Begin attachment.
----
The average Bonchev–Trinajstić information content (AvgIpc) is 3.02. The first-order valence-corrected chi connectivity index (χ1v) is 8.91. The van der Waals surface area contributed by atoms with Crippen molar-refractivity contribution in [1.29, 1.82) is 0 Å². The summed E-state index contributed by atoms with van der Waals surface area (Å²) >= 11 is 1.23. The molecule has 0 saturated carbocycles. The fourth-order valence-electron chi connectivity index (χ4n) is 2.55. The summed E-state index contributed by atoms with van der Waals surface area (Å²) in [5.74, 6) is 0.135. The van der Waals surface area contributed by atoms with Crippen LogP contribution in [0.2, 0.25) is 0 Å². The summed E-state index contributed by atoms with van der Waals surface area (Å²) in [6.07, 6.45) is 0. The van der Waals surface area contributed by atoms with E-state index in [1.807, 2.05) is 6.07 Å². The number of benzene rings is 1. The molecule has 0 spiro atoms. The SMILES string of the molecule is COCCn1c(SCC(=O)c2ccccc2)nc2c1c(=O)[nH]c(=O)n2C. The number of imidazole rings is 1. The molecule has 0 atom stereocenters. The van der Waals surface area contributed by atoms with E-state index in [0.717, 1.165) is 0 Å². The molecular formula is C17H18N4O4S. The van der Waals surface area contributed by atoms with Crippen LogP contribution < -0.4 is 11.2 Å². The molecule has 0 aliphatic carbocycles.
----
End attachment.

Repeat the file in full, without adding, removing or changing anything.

The average Bonchev–Trinajstić information content (AvgIpc) is 3.02. The first-order valence-corrected chi connectivity index (χ1v) is 8.91. The van der Waals surface area contributed by atoms with Crippen molar-refractivity contribution in [1.29, 1.82) is 0 Å². The summed E-state index contributed by atoms with van der Waals surface area (Å²) >= 11 is 1.23. The molecule has 0 saturated carbocycles. The fourth-order valence-electron chi connectivity index (χ4n) is 2.55. The summed E-state index contributed by atoms with van der Waals surface area (Å²) in [5.74, 6) is 0.135. The van der Waals surface area contributed by atoms with Crippen LogP contribution in [0.2, 0.25) is 0 Å². The summed E-state index contributed by atoms with van der Waals surface area (Å²) in [6.07, 6.45) is 0. The van der Waals surface area contributed by atoms with E-state index in [1.807, 2.05) is 6.07 Å². The number of benzene rings is 1. The molecule has 0 spiro atoms. The SMILES string of the molecule is COCCn1c(SCC(=O)c2ccccc2)nc2c1c(=O)[nH]c(=O)n2C. The number of imidazole rings is 1. The molecule has 0 atom stereocenters. The van der Waals surface area contributed by atoms with E-state index in [0.717, 1.165) is 0 Å². The molecular formula is C17H18N4O4S. The van der Waals surface area contributed by atoms with Crippen LogP contribution < -0.4 is 11.2 Å². The molecule has 0 aliphatic carbocycles.